Note also that Proverbs 1 is a poem as opposed to a section of narrative text or to a command like “You shall not murder” (Exodus 20:13, ESV). We understand Exodus 20:13 to be a direct command not to murder, and we should interpret this command directly and adopt it behaviorally. However, books like Proverbs and Psalms are in the form of wisdom literature. These are gentler and more poetic works than are found in the Pentateuch, and we must listen to them with a softer ear because their job is to instruct more so than to command. When reading Proverbs 1, you should picture yourself at the feet of a wise and godly teacher. As such, you must take in the whole lesson before challenging its parts. For instance, let us consider the purpose of Proverbs chapter one.

“To know wisdom and instruction, to understand words of insight, to receive instruction in wise dealing, in righteousness, justice, and equity; to give prudence to the simple, knowledge and discretion to the youth—Let the wise hear and increase in learning, and the one who understands obtain guidance, to understand a proverb and a saying, the words of the wise and their riddles.” (Proverbs 1:2–6, ESV)

Such a teacher may tell you some challenging things, but he will never teach you “bad” things about God. If you read it that way, you are out of genre… and you are picking a fight. Biblical synergy, which is the Bible’s parts working together to create a greater whole, demands that God be interpreted as the “good guy” no matter how you feel about his behavior at a point in time. You must purpose yourself to “work with him” throughout the book or you too will be kicking against the goads (Acts 26:14).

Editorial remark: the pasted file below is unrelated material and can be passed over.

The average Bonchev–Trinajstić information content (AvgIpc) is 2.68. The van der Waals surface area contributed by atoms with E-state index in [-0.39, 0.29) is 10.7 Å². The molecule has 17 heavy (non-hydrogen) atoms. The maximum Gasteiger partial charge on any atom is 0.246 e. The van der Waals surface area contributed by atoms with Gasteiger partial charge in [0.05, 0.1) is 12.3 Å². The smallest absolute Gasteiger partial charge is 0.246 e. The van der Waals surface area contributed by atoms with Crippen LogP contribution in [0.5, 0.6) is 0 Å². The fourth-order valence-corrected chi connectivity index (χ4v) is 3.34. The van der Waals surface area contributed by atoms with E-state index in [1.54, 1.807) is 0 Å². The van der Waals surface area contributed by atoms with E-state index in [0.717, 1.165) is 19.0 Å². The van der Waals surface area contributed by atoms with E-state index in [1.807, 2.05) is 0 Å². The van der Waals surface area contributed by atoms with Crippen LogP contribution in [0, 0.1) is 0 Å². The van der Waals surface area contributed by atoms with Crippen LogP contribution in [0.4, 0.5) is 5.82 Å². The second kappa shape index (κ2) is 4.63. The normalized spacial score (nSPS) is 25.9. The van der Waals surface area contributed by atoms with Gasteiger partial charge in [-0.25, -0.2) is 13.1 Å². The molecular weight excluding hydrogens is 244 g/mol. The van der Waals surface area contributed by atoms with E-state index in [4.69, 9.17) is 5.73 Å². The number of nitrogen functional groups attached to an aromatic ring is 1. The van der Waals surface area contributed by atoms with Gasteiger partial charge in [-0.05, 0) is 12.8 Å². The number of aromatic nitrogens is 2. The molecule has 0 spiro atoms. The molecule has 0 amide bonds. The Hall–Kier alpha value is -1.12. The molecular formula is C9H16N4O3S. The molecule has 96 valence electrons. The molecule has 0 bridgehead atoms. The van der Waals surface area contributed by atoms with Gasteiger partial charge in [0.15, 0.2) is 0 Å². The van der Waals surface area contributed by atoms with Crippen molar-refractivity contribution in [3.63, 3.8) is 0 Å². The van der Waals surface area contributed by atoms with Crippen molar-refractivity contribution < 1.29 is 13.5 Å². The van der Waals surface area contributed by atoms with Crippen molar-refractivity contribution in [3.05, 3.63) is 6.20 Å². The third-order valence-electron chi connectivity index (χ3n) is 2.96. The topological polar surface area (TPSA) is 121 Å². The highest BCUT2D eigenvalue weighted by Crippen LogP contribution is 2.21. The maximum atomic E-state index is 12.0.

Additionally, Proverbs 1:20-33 makes use of another literary tool called personification. These verses describe wisdom as a woman. So, your verse 26 is really from the voice of this woman called wisdom and not from the (anthropomorphic) lips of God (except, of course, that all Scripture comes from his lips, so to speak). But literally, he is not even the one doing the laughing here. It is wisdom-personified who will do the laughing. She shall laugh at the rebels who spurned her, and this too is entirely appropriate.

Finally, notice that this Proverb ends in hope, not in despair. Although fools will be punished (and there is nothing joyous therein) even they may turn to wisdom. God lets fools choose whether or not to be foolish. In fact, he must — or else violate their free will. The fact that Proverbs 1 begins and ends with a call to wisdom qualifies everything in its middle as being good. Think about it. A fool can never be forced to become wise. But, until the end of his days, he may choose to be redeemed from folly. That sounds like the workings of a loving God to me.

“but whoever listens to me will dwell secure and will be at ease, without dread of disaster.”
(Proverbs 1:33, ESV).